Galilee is one of the most evocative locales in the New Testament—the area where Jesus was raised, where many of the Apostles came from, and where Jesus first began to preach. We’ve selected a number of articles to widen your knowledge of this important region, focusing on how Jewish the area was in Jesus’ time, on the ports and the fishing industry that were so central to the region, and on several sites where Jesus likely stayed and preached.

The articles below were hand-selected by Biblical Archaeology Society editors especially for members of the BAS Library.

Scroll down to read a summary of these articles.


When Jesus walked through the towns and cities of Galilee, did he encounter mostly Jews or gentiles? Excavations reveal widespread Hellenistic and Roman culture in Galilee after Jesus’ lifetime. In “How Jewish Was Jesus’ Galilee?” Mark Chancey highlights Galilean archaeology to confirm that the majority of the inhabitants in Jesus’s time were, in fact, Jewish.

Why did Jesus establish his ministry in provincial Galilee rather than populous Jerusalem, the hub of political and religious power? In “Why Jesus Went Back to Galilee” Jerome Murphy-O’Connor suggests that only a compelling commitment to something—or someone—in the north can explain the decision.

In “The Galilee Boat—2,000-Year-Old Hull Recovered Intact” Shelley Wachsmann details the discovery of an ancient boat from Jesus’ lifetime discovered in the Sea of Galilee. Jesus probably sailed the Sea of Galilee in a boat like this; so did Jews who fought the Romans in the battle of Magdala during the First Jewish Revolt.

Excavations beneath an octagon-shaped building in Capernaum rumored to be St. Peter’s house may have uncovered his actual home, according to James F. Strange and Hershel Shanks in the article “Has the House Where Jesus Stayed in Capernaum Been Found?”

In “Synagogue Where Jesus Preached Found at Capernaum” Strange and Shanks continue their Capernaum research to suggest that a building beneath the famous synagogue may have been the first-century synagogue in which Jesus preached and taught.


How Jewish Was Jesus’ Galilee?
Biblical Archaeology Review, July/August 2007 By Mark Chancey

The pendulum is beginning to swing back again. Before 20th-century archaeologists began uncovering it, Jesus’ Galilee was generally considered rural Jewish terrain. Then archaeologists made some astounding finds. Excavations at Sepphoris, less than 4 miles from Jesus’ hometown of Nazareth, revealed inscriptions in Greek, Roman architecture and some breathtaking Greco-Roman art, including the […]

Why Jesus Went Back to Galilee
Bible Review, February 1996 By Jerome Murphy-O’Connor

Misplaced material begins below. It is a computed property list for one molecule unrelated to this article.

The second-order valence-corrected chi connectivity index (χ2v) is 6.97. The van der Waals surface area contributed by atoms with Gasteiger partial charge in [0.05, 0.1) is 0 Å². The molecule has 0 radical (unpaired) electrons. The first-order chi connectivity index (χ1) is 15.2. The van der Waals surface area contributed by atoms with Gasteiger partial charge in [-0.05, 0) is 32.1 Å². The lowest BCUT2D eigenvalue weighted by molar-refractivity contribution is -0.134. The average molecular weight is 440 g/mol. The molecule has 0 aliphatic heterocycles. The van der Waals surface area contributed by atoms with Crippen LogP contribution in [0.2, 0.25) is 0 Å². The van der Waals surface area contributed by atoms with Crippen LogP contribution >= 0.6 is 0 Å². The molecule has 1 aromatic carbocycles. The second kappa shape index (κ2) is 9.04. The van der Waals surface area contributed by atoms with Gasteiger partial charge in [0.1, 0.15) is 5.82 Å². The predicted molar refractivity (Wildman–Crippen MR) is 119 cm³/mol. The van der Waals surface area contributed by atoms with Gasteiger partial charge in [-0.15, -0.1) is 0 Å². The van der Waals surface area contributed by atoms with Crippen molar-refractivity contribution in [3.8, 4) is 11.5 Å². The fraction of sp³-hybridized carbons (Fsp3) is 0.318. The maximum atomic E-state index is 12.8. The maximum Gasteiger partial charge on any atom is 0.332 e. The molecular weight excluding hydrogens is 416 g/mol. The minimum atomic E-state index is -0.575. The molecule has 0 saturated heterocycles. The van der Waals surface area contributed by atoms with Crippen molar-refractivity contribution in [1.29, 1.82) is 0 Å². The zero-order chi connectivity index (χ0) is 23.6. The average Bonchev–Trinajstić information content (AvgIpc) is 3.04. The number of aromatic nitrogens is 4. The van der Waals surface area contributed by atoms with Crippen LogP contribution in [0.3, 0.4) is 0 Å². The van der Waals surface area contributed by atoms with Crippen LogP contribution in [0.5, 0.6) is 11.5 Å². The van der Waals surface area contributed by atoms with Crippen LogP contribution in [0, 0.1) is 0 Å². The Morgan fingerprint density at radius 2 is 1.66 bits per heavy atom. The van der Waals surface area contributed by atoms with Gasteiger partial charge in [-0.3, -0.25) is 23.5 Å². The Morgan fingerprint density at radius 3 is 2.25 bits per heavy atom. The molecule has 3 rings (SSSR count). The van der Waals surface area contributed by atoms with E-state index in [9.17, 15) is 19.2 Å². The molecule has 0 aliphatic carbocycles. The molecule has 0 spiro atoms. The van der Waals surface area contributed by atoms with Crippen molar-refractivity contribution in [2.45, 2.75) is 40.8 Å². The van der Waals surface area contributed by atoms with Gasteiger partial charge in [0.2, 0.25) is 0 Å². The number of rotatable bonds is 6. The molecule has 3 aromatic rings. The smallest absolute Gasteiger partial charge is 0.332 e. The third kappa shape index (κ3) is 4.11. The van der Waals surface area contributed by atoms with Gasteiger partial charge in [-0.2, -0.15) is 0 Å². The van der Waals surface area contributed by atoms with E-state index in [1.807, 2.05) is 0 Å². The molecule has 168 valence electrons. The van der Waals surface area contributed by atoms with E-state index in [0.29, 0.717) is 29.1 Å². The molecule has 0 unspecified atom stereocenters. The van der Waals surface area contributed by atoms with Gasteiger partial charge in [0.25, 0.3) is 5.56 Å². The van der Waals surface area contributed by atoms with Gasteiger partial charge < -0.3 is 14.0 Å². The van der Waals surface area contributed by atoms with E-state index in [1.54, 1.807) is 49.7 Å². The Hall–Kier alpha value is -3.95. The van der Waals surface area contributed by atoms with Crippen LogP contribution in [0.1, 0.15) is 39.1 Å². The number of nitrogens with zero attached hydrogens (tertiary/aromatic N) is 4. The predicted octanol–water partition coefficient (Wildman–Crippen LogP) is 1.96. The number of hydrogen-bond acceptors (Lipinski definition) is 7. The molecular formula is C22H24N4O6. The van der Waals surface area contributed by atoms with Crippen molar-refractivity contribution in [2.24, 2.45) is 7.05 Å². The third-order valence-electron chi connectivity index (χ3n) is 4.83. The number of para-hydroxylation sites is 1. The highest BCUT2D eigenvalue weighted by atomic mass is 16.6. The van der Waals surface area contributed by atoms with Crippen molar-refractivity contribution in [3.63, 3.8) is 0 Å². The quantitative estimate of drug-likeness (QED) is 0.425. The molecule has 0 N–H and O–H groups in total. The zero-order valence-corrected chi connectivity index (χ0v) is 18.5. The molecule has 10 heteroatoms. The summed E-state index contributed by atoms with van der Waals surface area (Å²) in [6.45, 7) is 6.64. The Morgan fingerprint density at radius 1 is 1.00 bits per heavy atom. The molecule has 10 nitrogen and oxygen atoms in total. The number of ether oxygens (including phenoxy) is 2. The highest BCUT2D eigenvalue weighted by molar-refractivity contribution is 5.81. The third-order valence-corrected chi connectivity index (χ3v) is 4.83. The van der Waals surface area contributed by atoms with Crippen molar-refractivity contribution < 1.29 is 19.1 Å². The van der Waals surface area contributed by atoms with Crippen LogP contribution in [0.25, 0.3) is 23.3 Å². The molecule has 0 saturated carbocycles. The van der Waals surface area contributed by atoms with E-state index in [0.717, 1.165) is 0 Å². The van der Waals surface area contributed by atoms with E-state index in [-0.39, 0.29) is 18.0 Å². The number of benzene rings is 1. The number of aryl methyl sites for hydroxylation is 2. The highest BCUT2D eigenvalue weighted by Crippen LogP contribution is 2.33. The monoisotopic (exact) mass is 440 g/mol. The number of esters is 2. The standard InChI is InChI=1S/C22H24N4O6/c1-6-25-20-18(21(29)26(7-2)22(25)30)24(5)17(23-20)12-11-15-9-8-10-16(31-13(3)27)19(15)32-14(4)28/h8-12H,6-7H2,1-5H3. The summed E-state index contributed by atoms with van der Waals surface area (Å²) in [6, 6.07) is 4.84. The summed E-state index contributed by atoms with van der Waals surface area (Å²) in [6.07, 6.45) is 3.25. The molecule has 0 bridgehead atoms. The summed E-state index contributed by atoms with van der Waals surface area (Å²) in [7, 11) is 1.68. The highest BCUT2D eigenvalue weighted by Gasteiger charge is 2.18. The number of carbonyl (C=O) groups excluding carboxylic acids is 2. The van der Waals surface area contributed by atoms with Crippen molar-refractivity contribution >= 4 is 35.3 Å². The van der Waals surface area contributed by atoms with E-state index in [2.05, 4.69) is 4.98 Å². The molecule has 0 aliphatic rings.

Why did Jesus go back to preach in Galilee? The question may seem a silly one. After all, he was a native of Nazareth in Galilee, and it was natural that he should preach to his own people. The prophet Amos, however, came from Tekoa (Amos 1:1), a village that differed little from […]

The Galilee Boat—2,000-Year-Old Hull Recovered Intact
Biblical Archaeology Review, September/October 1988 By Shelley Wachsmann

A severe drought gripped Israel in 1985 and 1986. The winter rains barely came. Water was pumped from the Sea of Galilee to irrigate parched fields throughout the country. Predictably, the Kinneret (the Hebrew name of the freshwater inland lake also known as the Sea of Galilee) shrank. Wide expanses of lakebed, normally covered […]

Synagogue Where Jesus Preached Found at Capernaum
Biblical Archaeology Review, November/December 1983 By James F. Strange , Hershel Shanks

The first-century Capernaum synagogue in which Jesus preached has probably been found. Because more than one synagogue may have existed in Capernaum at this time, we cannot be sure that this new find was Jesus’ synagogue. But this recently discovered first-century building is certainly a likely candidate.a At the moment, the synagogue is not a […]

Has the House Where Jesus Stayed in Capernaum Been Found?
Biblical Archaeology Review, November/December 1982 By James F. Strange , Hershel Shanks

Italian archaeologists claim to have discovered the house were Jesus stayed in Capernaum. Proof positive is still lacking and may never be found, but all signs point to the likelihood that the house of St. Peter where Jesus stayed, near Capernaum’s famous synagogue, is an authentic relic. Nestled on the northwest shore of the […]